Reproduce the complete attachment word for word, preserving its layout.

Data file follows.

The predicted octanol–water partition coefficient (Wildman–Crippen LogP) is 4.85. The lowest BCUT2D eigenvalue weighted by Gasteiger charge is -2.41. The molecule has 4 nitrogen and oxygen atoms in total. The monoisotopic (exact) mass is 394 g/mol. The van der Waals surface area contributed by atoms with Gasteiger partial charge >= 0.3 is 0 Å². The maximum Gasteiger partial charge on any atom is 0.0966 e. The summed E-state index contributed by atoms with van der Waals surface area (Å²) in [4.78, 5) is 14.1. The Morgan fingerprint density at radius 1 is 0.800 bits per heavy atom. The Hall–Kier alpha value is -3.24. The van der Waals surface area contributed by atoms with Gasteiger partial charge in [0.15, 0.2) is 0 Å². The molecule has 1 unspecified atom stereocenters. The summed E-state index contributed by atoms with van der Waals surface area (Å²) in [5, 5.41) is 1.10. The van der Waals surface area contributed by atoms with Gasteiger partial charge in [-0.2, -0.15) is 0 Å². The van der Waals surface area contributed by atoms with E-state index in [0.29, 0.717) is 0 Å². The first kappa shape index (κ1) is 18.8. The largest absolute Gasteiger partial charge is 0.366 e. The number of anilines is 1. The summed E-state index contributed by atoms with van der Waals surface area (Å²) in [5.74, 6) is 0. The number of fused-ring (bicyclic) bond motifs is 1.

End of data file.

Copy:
The predicted octanol–water partition coefficient (Wildman–Crippen LogP) is 4.85. The lowest BCUT2D eigenvalue weighted by Gasteiger charge is -2.41. The molecule has 4 nitrogen and oxygen atoms in total. The monoisotopic (exact) mass is 394 g/mol. The van der Waals surface area contributed by atoms with Gasteiger partial charge >= 0.3 is 0 Å². The maximum Gasteiger partial charge on any atom is 0.0966 e. The summed E-state index contributed by atoms with van der Waals surface area (Å²) in [4.78, 5) is 14.1. The Morgan fingerprint density at radius 1 is 0.800 bits per heavy atom. The Hall–Kier alpha value is -3.24. The van der Waals surface area contributed by atoms with Gasteiger partial charge in [0.15, 0.2) is 0 Å². The molecule has 1 unspecified atom stereocenters. The summed E-state index contributed by atoms with van der Waals surface area (Å²) in [5, 5.41) is 1.10. The van der Waals surface area contributed by atoms with Gasteiger partial charge in [-0.2, -0.15) is 0 Å². The van der Waals surface area contributed by atoms with E-state index in [0.29, 0.717) is 0 Å². The first kappa shape index (κ1) is 18.8. The largest absolute Gasteiger partial charge is 0.366 e. The number of anilines is 1. The summed E-state index contributed by atoms with van der Waals surface area (Å²) in [5.74, 6) is 0. The number of fused-ring (bicyclic) bond motifs is 1.